As an artist who uses cloth I am very interested in how it is used in the landscape that I am trying to evoke. I take great inspiration from sails and tarpaulins that can be found everywhere here on the coast and recently I have been researching traditional ways of preserving and waterproofing them.
Nowadays, sails are made from highly technical synthetic materials that won’t shrink, rot or stretch out of shape when battered by the wind and weather. But before these fabrics were in common use, sails were made of canvas and linen – fabrics that will degenerate quickly if they are not treated with a preservative. I often use canvas and linen in my work and so it is appropriate to look at traditional ways of preserving these types of cloth.
There are several traditional ways that sailors and fishermen would preserve sails, ropes and nets. Tanning or barking is a process of boiling sailcloth in a solution of cutch, an extract of the plant Acacia Catechu that is very high in natural tannins. This process turns the sail a reddish/brown and gives protection from the elements, but the sail remains absorbent and becomes heavy in wet weather.
I find the process of ‘dressing’ sails with linseed oil, wax and ochre more intriguing. The mixture is spread on both sides of the sail and penetrates the cloth to create a barrier that protects it from the wet. Despite the fear that the linseed oil coated cloth would spontaneously combust (!), I have made some samples and hung them up in a well ventilated room to dry.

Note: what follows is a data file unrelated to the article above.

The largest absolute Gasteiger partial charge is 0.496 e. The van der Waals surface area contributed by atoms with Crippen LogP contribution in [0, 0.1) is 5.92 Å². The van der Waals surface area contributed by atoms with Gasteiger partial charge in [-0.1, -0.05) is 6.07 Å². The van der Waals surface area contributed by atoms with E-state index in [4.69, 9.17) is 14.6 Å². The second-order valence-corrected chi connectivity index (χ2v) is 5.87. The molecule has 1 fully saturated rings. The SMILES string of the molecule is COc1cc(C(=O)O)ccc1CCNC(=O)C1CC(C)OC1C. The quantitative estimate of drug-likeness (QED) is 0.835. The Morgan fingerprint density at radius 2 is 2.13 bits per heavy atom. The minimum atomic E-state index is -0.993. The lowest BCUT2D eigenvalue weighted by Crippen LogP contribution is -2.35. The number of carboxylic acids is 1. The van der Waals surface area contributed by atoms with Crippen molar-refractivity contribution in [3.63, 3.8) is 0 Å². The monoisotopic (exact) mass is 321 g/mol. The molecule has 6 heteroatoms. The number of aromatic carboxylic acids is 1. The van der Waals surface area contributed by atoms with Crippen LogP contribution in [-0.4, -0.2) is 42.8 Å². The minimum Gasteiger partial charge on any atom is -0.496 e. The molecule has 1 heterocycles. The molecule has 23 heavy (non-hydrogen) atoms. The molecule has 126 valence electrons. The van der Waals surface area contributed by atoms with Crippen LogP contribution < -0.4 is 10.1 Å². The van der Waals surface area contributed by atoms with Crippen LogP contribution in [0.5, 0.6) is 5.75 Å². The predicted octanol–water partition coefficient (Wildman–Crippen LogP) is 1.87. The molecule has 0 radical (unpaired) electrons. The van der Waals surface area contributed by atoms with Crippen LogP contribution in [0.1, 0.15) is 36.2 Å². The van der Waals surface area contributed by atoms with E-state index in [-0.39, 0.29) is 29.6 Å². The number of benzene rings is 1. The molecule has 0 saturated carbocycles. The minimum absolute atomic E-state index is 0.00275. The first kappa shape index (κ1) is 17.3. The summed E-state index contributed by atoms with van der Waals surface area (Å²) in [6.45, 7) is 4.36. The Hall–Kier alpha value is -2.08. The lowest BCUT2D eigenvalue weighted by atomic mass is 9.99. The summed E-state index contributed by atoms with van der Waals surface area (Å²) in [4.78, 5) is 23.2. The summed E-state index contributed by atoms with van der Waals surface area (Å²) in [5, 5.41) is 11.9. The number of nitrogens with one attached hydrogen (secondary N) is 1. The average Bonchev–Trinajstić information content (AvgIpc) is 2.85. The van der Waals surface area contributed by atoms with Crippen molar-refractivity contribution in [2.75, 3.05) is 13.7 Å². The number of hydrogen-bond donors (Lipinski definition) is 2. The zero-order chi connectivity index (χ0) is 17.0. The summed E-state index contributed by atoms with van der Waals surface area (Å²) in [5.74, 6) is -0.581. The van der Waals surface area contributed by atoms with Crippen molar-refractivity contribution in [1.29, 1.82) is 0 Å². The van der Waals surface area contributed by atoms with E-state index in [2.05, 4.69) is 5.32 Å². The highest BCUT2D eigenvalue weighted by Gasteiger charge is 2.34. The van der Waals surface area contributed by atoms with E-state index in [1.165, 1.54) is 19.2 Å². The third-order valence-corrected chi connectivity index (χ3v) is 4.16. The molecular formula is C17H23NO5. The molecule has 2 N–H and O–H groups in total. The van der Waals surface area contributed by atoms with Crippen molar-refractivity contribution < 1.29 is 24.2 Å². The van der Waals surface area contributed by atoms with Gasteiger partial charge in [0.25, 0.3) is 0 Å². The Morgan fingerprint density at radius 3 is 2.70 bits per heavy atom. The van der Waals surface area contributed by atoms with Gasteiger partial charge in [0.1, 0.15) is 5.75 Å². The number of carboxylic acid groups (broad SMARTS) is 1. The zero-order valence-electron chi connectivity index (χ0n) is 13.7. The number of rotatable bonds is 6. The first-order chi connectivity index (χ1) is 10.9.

Since using chalk that I had collected, hand ground and turned into distemper in a recent piece of work, I have been keen to use other natural materials collected from the environment. I thought that I could easily replace ochre in the dressing mixture with another material and for the past couple of weeks I have been looking for a substitute on my walks along the beach. Red clay from Cley beach and sea-coal from the East Hills in Wells have proved to be worthy alternatives.
When I first made these samples I was disappointed. I thought they looked like dirty scraps of cloth with no aesthetic appeal. However, I looked at them again a couple of days ago and the drying process has greatly improved their appearance and touch and I think there could be some potential.
Now the linseed oil is less sticky and smelly, the yellow/brown oil, wax, and coarsely ground red clay turns the cloth a wonderful, translucent terracotta and similarly coarse-ground sea-coal gives texture. I’ve also mixed some of my previously ground chalk with oil and wax and the mixture gives a dense, creamy coating that gently cracks when manipulated.
These are my first experimental samples. They need a lot of refining and I should spend longer processing the clay and sea-coal and trying out different proportions of oil and wax. But I have ideas …… I’ll keep you updated!